Among the nuggets from a trove of memos released by the Clinton presidential library today is this Aug. 31, 1995, memo from Lisa Caputo, speaking of the best ways of appealing to women’s media and local markets — and noting Clinton’s “aversion to the national media.”
“”It is clear to me that Hillary is most comfortable doing press that is built around a specific purpose,” Caputo, the first lady’s press secretary at the time, wrote.
On an imminent book tour and conference in Beijing, she wrote this of her boss: “As Hillary embarks on her book tour, I think it is important to for (sic) us to consider returning to our 1992 campaign press strategy and have her do local interviews in the local markets.”
“The benefit of the book tour media is that Hillary will be at home and comfortable with the topic and therefore, the good press coverage on the book tour will give her good political mileage.”
They sought out media that would “place Hillary in a positive light and make her feel comfortable.”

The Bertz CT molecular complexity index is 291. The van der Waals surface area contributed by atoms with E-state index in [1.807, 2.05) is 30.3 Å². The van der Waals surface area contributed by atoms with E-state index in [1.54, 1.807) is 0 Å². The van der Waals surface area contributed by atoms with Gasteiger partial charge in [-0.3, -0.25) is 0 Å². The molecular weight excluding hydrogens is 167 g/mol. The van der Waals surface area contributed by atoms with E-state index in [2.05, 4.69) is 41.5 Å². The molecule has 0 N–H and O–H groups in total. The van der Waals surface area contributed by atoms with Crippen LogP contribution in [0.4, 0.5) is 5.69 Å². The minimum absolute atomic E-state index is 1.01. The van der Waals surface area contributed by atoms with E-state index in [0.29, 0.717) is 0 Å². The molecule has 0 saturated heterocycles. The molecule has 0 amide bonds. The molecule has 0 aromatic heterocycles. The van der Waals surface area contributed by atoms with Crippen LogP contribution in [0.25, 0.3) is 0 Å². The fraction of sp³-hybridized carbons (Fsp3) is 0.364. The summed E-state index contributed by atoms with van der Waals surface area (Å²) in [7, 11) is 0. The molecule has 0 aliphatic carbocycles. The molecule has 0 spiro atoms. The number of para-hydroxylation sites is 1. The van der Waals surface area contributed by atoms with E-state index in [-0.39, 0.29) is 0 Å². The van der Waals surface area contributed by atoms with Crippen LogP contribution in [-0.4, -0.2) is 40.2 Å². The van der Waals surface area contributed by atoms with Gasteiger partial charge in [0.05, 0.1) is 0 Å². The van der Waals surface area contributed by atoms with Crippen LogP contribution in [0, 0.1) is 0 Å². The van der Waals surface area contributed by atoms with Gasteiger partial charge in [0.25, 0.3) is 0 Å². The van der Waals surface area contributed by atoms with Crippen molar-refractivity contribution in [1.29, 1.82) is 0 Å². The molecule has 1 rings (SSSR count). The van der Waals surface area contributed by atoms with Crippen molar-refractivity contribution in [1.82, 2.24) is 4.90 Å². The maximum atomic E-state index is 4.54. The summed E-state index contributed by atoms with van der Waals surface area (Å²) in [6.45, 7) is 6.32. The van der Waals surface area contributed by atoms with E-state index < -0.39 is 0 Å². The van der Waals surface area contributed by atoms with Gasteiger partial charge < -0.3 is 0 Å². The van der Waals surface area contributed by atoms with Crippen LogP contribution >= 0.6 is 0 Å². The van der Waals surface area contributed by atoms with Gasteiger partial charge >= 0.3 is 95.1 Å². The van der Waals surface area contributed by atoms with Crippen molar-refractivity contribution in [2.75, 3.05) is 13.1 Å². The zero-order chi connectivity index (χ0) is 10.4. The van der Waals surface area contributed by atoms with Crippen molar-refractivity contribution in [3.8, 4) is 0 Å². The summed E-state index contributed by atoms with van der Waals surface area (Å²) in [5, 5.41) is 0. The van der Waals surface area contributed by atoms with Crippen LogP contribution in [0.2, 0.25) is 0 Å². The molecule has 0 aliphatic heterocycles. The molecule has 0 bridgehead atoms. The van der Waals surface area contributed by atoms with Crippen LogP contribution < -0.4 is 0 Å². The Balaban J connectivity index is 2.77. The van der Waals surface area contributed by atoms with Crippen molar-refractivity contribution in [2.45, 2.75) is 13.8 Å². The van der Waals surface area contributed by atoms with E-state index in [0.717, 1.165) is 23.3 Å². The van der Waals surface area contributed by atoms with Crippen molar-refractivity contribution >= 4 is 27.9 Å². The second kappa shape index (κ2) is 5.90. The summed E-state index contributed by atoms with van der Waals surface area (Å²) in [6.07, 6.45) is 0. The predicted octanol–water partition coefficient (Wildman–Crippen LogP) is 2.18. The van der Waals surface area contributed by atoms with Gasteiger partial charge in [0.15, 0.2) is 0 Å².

Those included women’s media — “Hillary should own the women’s media.”
Including meetings with editors of women’s magazines once every month or two in New York City or Washington:
— Women’s TV: Appearing on local noon TV shows that “have large female viewership.”
— Women’s pages of newspapers: Writing columns and op-eds.
— Women’s radio : “”Hillary likes to do radio interviews and has always been a fan of radio.”
The focus on regional media, including college media and senior citizens: “Hillary is comfortable with the local reporters and enjoys speaking with them. This will help us get around her aversion to the national Washington media and serve to counter the tone of the national media.”
A People magazine photo spread, was suggested, “if Hillary is comfortable throwing a big party” for the Clintons’ 20th anniversary
Also, this new thing called the Internet:
“Internet has become a very popular mode of communication. Hillary could speak to young women through Internet. I think Hillary would have fun with this, and I believe it would not be too difficult to organize.”